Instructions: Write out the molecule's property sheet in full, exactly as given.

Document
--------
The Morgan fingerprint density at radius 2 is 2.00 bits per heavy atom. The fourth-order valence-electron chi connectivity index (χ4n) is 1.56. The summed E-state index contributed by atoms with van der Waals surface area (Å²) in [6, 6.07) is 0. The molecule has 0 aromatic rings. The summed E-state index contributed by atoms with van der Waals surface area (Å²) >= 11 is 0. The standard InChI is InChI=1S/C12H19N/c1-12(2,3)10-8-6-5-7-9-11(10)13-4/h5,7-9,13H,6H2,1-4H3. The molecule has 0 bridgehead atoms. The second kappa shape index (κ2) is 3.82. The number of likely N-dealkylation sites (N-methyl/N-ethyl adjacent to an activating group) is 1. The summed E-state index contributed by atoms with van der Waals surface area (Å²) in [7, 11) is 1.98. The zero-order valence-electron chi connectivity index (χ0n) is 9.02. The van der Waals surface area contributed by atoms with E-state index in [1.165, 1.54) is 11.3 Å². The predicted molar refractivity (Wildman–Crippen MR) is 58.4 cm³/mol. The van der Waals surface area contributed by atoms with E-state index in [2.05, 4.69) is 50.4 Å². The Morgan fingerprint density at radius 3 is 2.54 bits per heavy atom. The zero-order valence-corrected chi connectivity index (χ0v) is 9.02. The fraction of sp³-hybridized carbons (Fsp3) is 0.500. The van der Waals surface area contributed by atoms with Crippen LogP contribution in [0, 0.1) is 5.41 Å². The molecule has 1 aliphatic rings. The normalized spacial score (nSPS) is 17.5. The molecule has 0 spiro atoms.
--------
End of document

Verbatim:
The Morgan fingerprint density at radius 2 is 2.00 bits per heavy atom. The fourth-order valence-electron chi connectivity index (χ4n) is 1.56. The summed E-state index contributed by atoms with van der Waals surface area (Å²) in [6, 6.07) is 0. The molecule has 0 aromatic rings. The summed E-state index contributed by atoms with van der Waals surface area (Å²) >= 11 is 0. The standard InChI is InChI=1S/C12H19N/c1-12(2,3)10-8-6-5-7-9-11(10)13-4/h5,7-9,13H,6H2,1-4H3. The molecule has 0 bridgehead atoms. The second kappa shape index (κ2) is 3.82. The number of likely N-dealkylation sites (N-methyl/N-ethyl adjacent to an activating group) is 1. The summed E-state index contributed by atoms with van der Waals surface area (Å²) in [7, 11) is 1.98. The zero-order valence-electron chi connectivity index (χ0n) is 9.02. The van der Waals surface area contributed by atoms with E-state index in [1.165, 1.54) is 11.3 Å². The predicted molar refractivity (Wildman–Crippen MR) is 58.4 cm³/mol. The van der Waals surface area contributed by atoms with E-state index in [2.05, 4.69) is 50.4 Å². The Morgan fingerprint density at radius 3 is 2.54 bits per heavy atom. The zero-order valence-corrected chi connectivity index (χ0v) is 9.02. The fraction of sp³-hybridized carbons (Fsp3) is 0.500. The van der Waals surface area contributed by atoms with Crippen LogP contribution in [0, 0.1) is 5.41 Å². The molecule has 1 aliphatic rings. The normalized spacial score (nSPS) is 17.5. The molecule has 0 spiro atoms.